If you are interested in more information on this topic, please contact Dr. Charles J. DiComo at email@example.com. He is maintaining and updating the census database on these varieties.
This presentation focuses on early rouletted stamps, including sawtooth separations. It does not cover perforated stamps, except as needed to provide context.
Rouletting and perforating are both processes used to facilitate separation of postage stamps from sheets. The primary difference is that perforation results in the removal of small, usually circular pieces of paper, while rouletting cuts or slits the paper but does not actually remove any of it.
This presentation will discuss each roulette variety for which confirming copies have been found with regards to: identifying characteristics; how many exist; who produced them; and when were they produced. The information discussed is part of a larger research project on early U.S. efforts to “separate” postage stamps from sheets. This involved numerous collectors, their time, and material. Additionally, related documents from unpublished sources were utilized. A “critical mass” of rare varieties, including in some cases all the known copies, have been examined.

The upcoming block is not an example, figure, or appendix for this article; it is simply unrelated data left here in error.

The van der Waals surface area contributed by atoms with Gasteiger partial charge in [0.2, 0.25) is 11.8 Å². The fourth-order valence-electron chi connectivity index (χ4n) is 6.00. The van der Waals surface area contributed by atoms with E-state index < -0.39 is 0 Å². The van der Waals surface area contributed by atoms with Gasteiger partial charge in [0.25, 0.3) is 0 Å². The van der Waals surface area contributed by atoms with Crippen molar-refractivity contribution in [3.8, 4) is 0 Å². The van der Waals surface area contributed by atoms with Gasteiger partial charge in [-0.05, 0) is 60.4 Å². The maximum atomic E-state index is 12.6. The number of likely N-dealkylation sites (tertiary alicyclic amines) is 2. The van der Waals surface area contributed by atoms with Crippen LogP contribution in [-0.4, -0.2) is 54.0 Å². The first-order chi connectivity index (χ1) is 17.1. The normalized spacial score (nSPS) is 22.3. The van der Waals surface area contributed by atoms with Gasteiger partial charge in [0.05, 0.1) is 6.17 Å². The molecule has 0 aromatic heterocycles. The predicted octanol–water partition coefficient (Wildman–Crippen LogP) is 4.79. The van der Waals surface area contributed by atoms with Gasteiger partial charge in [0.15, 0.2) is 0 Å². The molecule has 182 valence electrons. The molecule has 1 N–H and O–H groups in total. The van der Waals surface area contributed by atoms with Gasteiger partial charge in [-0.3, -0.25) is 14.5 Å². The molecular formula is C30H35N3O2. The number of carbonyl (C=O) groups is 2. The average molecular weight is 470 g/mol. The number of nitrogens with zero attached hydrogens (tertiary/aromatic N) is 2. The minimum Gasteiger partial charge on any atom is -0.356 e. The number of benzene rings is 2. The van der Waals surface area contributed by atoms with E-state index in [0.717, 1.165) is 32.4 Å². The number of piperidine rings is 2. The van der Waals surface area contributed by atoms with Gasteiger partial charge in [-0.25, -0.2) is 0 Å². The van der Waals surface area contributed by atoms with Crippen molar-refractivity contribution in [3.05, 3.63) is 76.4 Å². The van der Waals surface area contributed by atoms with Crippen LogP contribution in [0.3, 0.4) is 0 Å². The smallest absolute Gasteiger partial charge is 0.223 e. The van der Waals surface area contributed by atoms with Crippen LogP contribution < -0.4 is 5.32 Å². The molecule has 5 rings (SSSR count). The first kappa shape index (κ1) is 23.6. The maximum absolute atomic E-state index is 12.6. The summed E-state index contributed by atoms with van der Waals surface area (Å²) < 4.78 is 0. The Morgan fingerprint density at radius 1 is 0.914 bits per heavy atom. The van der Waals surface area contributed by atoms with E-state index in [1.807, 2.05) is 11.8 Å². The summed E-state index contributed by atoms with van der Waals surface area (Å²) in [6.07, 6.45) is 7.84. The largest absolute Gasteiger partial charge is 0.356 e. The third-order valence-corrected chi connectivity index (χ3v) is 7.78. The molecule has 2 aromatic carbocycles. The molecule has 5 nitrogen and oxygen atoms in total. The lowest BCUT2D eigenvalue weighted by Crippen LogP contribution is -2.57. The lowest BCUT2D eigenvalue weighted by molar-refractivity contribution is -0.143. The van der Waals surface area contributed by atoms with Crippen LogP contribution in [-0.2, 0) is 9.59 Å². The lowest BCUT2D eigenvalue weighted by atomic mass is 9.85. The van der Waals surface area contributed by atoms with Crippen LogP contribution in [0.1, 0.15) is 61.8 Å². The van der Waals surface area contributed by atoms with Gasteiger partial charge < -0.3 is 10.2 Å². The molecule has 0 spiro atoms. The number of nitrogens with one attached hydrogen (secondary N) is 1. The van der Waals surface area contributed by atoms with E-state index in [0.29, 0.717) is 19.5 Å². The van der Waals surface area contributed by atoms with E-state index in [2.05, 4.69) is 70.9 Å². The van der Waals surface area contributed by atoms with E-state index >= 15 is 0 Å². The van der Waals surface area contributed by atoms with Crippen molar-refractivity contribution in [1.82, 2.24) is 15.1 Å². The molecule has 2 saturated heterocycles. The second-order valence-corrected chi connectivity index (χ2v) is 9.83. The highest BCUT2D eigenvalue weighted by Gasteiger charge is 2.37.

The U.S. Post Office first issued postage stamps in 1847. These stamps were imperforate and had to be cut apart. By the 1850s, demand for stamps started to grow significantly due largely to new laws changing rates and mandating prepayment of postage. Scissors, as a means of separation proved to be less and less satisfactory.
The public did not wait for the U.S. Post Office to act. There were a number of “unoffical” or “private” attempts to develop alternative techniques to separate stamps. Most of these attempts were for the benefit of an individual, business, or local post office that found it too time consuming and too inconvenient to cut the stamps apart with scissors. A few attempts were commercial in nature, designed with the hope of selling equipment to the Post Office.
Most of these unofficial attempts consisted of devices or equipment to roulette the stamps, which was easier to accomplish than perforating from an engineering standpoint. Unfortunately, rouletting so weakened the paper that the stamps tended to fall apart in routine handling.
The efforts discussed here preceded the introduction of “officially” perforated stamps produced by Toppan, Carpenter under contract for the U.S. Post Office. Limited introduction began in February 1857 but full scale distribution of perforated stamps did not occur until July 1857.
There are only six cities identified from which two or more copies of rouletted stamps have been recorded (see below). These efforts occurred prior to July 1857.
New York, NY
Kensington & Philadelphia, PA